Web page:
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Ron, and Tim Thompson, who was the technical director for the production, both had one scene that stuck with them. “The scene where Troy brings the baby and gives it to Rose,” Tim remembered. “Rose just killed it. Now she kills the whole monologue, but that ending line ‘this child’s got a mother, but you a womanless man’,” Ron said of the same scene. They both spoke of Monica’s rendition of that scene with such reverence. All those years later, it seems to still give them both chills.

  • The playbill from Towngate’s production.

One other part of this production still sits heavy with Ron and Tim. The free performance. “Hal noticed we weren’t getting the crowds we should have got for this play, so he opened it up,” said Tim. On one of the final nights, Hal made the decision to simply make the show free. Ron remembers how much of an impact that perforce had. “He said, ‘Call everybody you know, get anybody on the horn, and tell them to come down tonight. It’s on me; just come down, experience it.’  I don’t know if he ever understood the good faith that that bought. A lot of people, they get turned off initially just from the price, and they always think it’s going to be some boring stuff. So, for free, they got to come down and experience this play.” Ron said that people who had never engaged with theater before became fans that night.

August Wilson is such a powerful force in theater; it’s no wonder his story made fans. Tim said that putting on one of his shows was necessary to Hal, “he didn’t want to just do all the ‘classical’ plays by white playwrights.” The importance of centering a modern playwright telling a Black story cannot be understated. Ron praises Wilson, citing him as one of his all-time favorite playwrights. “August Wilson surpasses Shakespeare as the greatest playwright, to me. And a lot of people take offense with that; it’s usually White folks that are telling me, ‘Come on now, it’s Shakespeare’. But, to me, the language barrier that exists with folks trying to do Shakespeare, like me, an average cat trying to do Shakespeare, that’s the same kind of barrier folks have to get past with the idea of August Wilson’s shows being intentionally Black. These are Black shows. But they show that the Black experience isn’t that different from anybody’s experience in America. So, if you can suspend whatever you have about watching a Black play or dealing with a play about the Black experience, how some characters might have dialogue about White folks and White America. It’s the same thing we have to suspend when doing Shakespeare.”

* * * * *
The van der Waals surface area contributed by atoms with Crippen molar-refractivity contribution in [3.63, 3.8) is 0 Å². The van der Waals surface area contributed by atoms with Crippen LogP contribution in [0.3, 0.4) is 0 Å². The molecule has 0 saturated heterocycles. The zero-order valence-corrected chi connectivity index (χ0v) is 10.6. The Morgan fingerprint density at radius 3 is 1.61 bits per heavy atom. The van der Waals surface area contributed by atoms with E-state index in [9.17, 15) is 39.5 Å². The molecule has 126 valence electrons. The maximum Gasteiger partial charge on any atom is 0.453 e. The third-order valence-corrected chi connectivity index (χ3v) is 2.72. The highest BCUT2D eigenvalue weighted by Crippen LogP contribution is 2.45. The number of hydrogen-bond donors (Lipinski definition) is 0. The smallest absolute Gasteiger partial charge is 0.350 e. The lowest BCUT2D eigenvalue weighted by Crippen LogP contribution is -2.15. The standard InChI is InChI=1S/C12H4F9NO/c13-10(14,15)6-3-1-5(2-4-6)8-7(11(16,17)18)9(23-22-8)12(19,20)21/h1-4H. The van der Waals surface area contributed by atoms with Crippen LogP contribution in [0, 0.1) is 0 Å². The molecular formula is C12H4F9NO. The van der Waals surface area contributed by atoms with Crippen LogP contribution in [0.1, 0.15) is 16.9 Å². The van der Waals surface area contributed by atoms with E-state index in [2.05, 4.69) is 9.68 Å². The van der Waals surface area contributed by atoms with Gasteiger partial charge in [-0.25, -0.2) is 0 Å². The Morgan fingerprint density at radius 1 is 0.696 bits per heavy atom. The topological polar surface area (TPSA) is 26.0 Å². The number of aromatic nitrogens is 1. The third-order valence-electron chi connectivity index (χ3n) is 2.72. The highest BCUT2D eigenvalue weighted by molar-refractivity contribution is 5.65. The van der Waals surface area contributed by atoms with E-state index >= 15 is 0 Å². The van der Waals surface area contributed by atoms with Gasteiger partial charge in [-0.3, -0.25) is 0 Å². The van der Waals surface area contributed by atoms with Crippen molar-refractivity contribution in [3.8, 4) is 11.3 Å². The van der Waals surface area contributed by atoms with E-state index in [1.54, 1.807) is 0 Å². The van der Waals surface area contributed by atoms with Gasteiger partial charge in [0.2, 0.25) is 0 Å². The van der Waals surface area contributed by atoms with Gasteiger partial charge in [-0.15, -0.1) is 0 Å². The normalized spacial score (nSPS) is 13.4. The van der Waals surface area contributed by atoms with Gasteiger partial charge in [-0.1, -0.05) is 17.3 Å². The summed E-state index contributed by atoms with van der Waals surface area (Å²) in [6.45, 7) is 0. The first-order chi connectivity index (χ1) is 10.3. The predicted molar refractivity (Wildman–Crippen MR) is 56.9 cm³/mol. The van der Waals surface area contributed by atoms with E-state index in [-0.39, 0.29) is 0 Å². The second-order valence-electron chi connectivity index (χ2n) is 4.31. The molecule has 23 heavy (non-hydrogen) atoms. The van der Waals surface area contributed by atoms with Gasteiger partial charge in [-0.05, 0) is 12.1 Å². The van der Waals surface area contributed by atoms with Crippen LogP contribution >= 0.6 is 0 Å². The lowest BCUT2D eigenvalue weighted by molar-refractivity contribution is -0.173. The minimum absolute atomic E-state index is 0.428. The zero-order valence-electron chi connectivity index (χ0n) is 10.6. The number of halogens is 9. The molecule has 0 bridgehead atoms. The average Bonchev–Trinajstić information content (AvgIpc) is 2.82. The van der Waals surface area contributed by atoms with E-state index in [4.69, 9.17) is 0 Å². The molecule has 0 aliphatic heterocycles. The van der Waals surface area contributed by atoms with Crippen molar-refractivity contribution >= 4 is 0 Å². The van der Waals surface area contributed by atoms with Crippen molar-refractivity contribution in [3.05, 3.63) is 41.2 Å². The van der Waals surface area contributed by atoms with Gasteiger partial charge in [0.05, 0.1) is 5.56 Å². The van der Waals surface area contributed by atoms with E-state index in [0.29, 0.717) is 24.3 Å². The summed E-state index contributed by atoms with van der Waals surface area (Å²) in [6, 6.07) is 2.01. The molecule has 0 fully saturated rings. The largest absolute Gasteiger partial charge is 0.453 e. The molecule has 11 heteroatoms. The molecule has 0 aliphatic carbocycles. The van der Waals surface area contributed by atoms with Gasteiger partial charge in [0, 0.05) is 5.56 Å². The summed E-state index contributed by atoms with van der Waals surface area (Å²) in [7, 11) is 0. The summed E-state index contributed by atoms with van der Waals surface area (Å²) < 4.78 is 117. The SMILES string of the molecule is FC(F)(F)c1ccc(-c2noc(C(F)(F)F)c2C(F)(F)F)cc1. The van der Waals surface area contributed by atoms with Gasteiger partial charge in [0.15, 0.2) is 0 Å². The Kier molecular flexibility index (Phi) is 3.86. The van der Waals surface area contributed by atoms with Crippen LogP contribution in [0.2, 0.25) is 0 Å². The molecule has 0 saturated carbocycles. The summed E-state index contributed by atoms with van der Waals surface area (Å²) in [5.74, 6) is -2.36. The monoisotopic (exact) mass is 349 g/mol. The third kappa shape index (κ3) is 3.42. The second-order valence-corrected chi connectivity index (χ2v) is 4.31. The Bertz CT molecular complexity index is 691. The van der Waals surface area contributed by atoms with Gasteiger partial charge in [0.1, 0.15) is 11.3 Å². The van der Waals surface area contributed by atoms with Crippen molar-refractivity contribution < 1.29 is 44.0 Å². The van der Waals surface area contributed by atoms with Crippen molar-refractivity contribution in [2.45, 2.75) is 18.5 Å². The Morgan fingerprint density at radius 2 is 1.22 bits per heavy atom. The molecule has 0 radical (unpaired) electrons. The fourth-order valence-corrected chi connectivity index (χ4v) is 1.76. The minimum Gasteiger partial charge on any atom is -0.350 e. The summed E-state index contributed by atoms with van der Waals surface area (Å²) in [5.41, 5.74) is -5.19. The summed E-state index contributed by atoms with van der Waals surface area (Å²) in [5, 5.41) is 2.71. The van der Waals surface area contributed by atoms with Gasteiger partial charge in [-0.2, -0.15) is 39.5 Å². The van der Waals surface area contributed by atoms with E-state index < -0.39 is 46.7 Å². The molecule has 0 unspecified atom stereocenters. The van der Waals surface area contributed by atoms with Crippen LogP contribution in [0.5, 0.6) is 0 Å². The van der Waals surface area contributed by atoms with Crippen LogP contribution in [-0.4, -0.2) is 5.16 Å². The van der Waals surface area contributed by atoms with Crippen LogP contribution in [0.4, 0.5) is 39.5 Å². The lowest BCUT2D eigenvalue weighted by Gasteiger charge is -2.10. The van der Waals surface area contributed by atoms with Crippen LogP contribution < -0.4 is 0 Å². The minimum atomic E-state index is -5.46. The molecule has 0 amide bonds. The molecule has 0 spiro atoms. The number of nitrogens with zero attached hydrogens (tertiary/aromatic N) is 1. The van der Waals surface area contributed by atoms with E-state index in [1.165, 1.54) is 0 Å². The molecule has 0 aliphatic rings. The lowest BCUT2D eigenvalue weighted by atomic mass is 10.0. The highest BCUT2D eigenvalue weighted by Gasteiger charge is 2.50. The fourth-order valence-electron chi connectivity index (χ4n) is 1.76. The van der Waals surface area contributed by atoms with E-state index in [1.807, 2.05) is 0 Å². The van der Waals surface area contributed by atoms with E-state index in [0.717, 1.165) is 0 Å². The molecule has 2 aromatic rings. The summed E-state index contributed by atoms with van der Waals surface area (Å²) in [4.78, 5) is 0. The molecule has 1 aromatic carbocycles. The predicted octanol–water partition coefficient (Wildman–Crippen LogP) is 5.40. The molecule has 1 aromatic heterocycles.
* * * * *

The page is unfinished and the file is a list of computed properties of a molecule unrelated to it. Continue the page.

August Wilson’s legacy is vast, and has not dimmed with time. Most recently, Fences was turned into a movie in 2016, starring and directed by Denzel Washington. Viola Davis was awarded an Academy Award for her turn as Rose, delivering the powerful line, “This child’s got a mother, but you a womanless man.” It is still one of the most memorable scenes in the show. Denzel made a point about filming in Pittsburgh’s Hill District. The play Wilson wrote had returned home. The performance at Towngate is one piece of the history of this great story.


• Makayla Carney, a Wheeling native, is the 2023-2024 AmeriCorps member for Wheeling Heritage, where she will get to write all about the history and culture of her hometown. She has a B.F.A. in Film and Television from DePaul University in Chicago. She adores all kinds of art, a lavender latte, and the occasional performance on the Towngate Theatre stage.


“August Wilson.” Encyclopædia Britannica, Encyclopædia Britannica, Accessed 29 Feb. 2024.

“Award-Winning Play at Towngate.” Sunday News Register, 1992.

Ervin-Eickhoff, Brent. “August Wilson’s Century Cycle – Court Theatre.” Court Theatre,, 21 Aug. 2020,

Wilson, August. Fences. 1986.